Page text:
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Best Buy CEO quit over 'personal conduct,' company says

\"I have enjoyed every one of my 28 years with this company, and I leave it today in position for a strong future,\" former CEO Brian Dunn said in a statement.
\"I have enjoyed every one of my 28 years with this company, and I leave it today in position for a strong future,\" former CEO Brian Dunn said in a statement.Paul Sakuma / AP

Best Buy CEO Brian Dunn resigned as the company's board investigated issues related to his "personal conduct," the electronics retailer said late Tuesday.

Dunn's resignation was announced earlier in the day, less than two weeks after the company announced a $1.7 billion quarterly loss and plans to shut 50 of its struggling big-box stores.

Initially the company said the decision was made by "mutual agreement," and many analysts assumed the transition was related to the retailer's financial problems.

But late in the day the company revealed that Dunn had been under investigation at the time of his resignation.

"Certain issues were brought to the board's attention regarding Mr. Dunn's personal conduct, unrelated to the company's operations or financial controls, and an audit committee investigation was initiated," the company said. "Prior to the completion of the investigation, Mr. Dunn chose to resign."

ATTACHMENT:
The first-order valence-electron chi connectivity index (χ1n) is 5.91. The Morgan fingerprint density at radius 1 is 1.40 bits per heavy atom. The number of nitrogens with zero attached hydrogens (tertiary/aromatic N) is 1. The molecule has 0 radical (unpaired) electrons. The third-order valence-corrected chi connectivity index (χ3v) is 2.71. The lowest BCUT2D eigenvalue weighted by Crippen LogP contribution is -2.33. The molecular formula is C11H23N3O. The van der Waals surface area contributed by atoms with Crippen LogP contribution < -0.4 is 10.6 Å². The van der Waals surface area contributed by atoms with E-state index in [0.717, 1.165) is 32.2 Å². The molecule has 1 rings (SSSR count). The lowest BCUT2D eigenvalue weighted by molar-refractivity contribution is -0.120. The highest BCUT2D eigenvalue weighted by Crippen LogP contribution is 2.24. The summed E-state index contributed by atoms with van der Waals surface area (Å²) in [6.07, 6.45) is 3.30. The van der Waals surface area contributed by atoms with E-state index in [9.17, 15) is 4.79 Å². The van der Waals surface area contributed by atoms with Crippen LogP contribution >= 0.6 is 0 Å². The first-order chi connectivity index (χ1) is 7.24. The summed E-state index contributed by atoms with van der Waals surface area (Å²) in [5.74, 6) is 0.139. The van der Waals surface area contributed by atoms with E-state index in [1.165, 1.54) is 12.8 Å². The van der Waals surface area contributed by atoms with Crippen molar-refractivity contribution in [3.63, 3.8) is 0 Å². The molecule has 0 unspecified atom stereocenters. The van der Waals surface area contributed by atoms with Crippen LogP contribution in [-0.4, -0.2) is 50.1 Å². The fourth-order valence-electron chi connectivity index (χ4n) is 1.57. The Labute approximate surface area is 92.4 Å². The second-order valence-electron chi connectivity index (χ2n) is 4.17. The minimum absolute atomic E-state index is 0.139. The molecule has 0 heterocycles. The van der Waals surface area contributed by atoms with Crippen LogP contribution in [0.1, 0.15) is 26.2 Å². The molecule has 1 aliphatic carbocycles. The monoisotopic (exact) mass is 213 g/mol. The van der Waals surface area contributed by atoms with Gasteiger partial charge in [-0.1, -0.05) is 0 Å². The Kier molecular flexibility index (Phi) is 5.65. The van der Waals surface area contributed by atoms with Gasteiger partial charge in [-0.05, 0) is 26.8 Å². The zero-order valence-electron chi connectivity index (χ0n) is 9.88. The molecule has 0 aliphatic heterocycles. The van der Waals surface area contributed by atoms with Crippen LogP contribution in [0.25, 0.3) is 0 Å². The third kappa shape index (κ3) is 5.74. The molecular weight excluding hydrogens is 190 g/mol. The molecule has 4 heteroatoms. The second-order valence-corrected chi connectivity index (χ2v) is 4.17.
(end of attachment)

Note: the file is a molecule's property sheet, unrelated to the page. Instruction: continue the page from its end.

The company did not provide additional details.

Dunn, a 28-year Best Buy veteran, announced a significant restructuring March 29, saying the company would let go about 400 corporate employees and invest in more smaller-format stores focused on mobile phones and tablets. The company's big-box stores have faced growing competition from rivals like Apple and Amazon.com.

Best Buy director G. Mike Mikan, a former health care industry executive, has been named interim CEO while the company searches for a new leader.

Best Buy shares tumbled 6 percent Tuesday to $21.32, near its 52-week low.